The apathy of others! Unless people been touched by disability personally, they tend not to have too much of an interest in it. Getting them to care or see the opportunity can be tricky, encouraging them to invest and change is even harder.

You’ve stated that you want ideas about inclusivity to reach the wider public, to be harder to ignore, and to inspire those capable to take action. This is starting to happen now, with savvy brands becoming more attuned to tailoring their services beyond mainstream needs.

What else in your opinion, needs to happen to facilitate more mainstream inclusive practices?

Awareness is one thing, but we need this to convert into greater board-level commitment and proper organisational investment. Crucial to this will be the hiring of people with disabilities, as well as the commissioning of research teams who see the value in disabled insight (or as Open Inclusion put it ‘edge-case’ insight.)  Additionally, with growing competition between brands, we’re already starting to see thing hot up – especially in the world of fashion. So we need more brands to market their efforts in order to keep up momentum.

Why do you think it’s taken until now for brands to see the value of considering all needs?

I think societal views of disability have meant that progress has been so slow. Disability has previously been seen as the remit of charities and governments. As such, it’s seen by most as low interest, unattractive and undesirable.

I’ve discussed the sudden acceleration with a few people and the consensus seems to be that it’s picked up in recent years thanks to the internet. The online world coupled with accessible technology has given a voice to millions of disabled people, and their carers, in a way that has given them greater power than ever. It’s now incredibly easy for disabled users to write blogs, articles or critiques of customer experiences, which is WONDERFUL. Because these voices are now being heard.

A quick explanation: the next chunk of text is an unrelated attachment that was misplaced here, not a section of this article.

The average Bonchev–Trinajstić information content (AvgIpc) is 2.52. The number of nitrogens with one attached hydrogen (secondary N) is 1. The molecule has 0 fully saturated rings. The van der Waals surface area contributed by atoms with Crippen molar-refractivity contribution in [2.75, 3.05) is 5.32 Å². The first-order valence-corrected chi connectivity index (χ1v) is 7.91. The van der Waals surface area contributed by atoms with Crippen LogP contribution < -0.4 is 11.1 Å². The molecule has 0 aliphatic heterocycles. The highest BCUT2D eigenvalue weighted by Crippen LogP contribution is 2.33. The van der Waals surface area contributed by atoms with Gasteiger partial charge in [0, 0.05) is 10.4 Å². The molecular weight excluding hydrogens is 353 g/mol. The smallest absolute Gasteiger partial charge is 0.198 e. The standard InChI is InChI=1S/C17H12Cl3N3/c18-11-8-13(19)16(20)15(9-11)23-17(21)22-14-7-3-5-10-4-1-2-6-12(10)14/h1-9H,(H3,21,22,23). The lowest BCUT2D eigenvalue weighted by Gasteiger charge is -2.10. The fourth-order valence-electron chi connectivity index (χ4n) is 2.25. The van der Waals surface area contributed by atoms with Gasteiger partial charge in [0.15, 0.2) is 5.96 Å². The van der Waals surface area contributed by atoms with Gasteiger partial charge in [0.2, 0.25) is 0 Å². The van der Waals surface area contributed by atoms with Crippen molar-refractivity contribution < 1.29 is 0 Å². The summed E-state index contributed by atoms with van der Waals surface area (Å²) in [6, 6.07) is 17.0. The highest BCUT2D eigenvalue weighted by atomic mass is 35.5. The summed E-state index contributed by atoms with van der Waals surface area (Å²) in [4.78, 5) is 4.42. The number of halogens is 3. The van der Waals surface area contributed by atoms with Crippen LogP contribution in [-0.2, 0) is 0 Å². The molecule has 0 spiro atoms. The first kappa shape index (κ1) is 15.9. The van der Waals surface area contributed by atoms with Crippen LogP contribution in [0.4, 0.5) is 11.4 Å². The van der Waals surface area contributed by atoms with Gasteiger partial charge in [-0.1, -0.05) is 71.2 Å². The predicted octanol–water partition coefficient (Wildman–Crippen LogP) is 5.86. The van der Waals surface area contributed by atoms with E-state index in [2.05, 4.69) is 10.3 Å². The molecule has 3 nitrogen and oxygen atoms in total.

How important do you think it is for a great leader to publicly acknowledge his or her strengths and weaknesses? Would you be willing to share yours with us?

Hah! I think it depends on whether that admission is helpful or relevant. I’m not sure I’d want to know too much about a pilot’s tendency for clumsiness for example. Some stuff we are probably better off not knowing, right?

But it all depends on how such weaknesses are positioned; for instance, not enough leaders feel confident enough to admit that they have impairments, because disability is still seen as a weakness. This has negative cultural implications. So it would be helpful for board members to share their disabilities (should they wish). For instance, Richard Branson has dyslexia, which is a great thing to know because it means he has experience of adversity. It’s also heartening for younger people with dyslexia who perhaps see it as a career limiting thing. It’s important for disabled people to have ambition and strong role models. So in some respects, his difference isn’t a weakness, it is in fact a strength!

In terms of my weaknesses, physically I have autoimmune issues such as asthma, rhinitis and psoriasis, as well as a herniated disc in my lower back, so life can get a little uncomfortable. But other than that, I’d say my weaknesses are chocolate, cake and Christoph Waltz…